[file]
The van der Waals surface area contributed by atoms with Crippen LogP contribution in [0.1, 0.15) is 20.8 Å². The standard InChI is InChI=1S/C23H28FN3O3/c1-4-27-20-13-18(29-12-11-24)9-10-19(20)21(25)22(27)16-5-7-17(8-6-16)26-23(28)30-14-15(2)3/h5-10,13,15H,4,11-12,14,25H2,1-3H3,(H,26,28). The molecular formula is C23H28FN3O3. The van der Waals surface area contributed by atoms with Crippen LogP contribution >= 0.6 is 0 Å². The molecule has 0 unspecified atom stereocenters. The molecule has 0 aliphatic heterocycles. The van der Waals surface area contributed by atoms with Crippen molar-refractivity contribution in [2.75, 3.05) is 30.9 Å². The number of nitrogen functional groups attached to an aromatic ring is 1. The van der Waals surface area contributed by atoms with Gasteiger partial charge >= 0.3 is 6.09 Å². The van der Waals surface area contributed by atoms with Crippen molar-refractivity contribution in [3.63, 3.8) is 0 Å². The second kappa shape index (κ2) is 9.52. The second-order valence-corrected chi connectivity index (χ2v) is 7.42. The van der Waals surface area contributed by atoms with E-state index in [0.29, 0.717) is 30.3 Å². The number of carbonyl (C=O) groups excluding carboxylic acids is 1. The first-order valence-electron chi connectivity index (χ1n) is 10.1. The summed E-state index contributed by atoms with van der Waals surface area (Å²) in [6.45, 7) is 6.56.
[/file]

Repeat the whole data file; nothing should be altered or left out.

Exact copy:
The van der Waals surface area contributed by atoms with Crippen LogP contribution in [0.1, 0.15) is 20.8 Å². The standard InChI is InChI=1S/C23H28FN3O3/c1-4-27-20-13-18(29-12-11-24)9-10-19(20)21(25)22(27)16-5-7-17(8-6-16)26-23(28)30-14-15(2)3/h5-10,13,15H,4,11-12,14,25H2,1-3H3,(H,26,28). The molecular formula is C23H28FN3O3. The van der Waals surface area contributed by atoms with Crippen LogP contribution >= 0.6 is 0 Å². The molecule has 0 unspecified atom stereocenters. The molecule has 0 aliphatic heterocycles. The van der Waals surface area contributed by atoms with Crippen molar-refractivity contribution in [2.75, 3.05) is 30.9 Å². The number of nitrogen functional groups attached to an aromatic ring is 1. The van der Waals surface area contributed by atoms with Gasteiger partial charge >= 0.3 is 6.09 Å². The van der Waals surface area contributed by atoms with Crippen molar-refractivity contribution in [3.63, 3.8) is 0 Å². The second kappa shape index (κ2) is 9.52. The second-order valence-corrected chi connectivity index (χ2v) is 7.42. The van der Waals surface area contributed by atoms with E-state index in [0.29, 0.717) is 30.3 Å². The number of carbonyl (C=O) groups excluding carboxylic acids is 1. The first-order valence-electron chi connectivity index (χ1n) is 10.1. The summed E-state index contributed by atoms with van der Waals surface area (Å²) in [6.45, 7) is 6.56.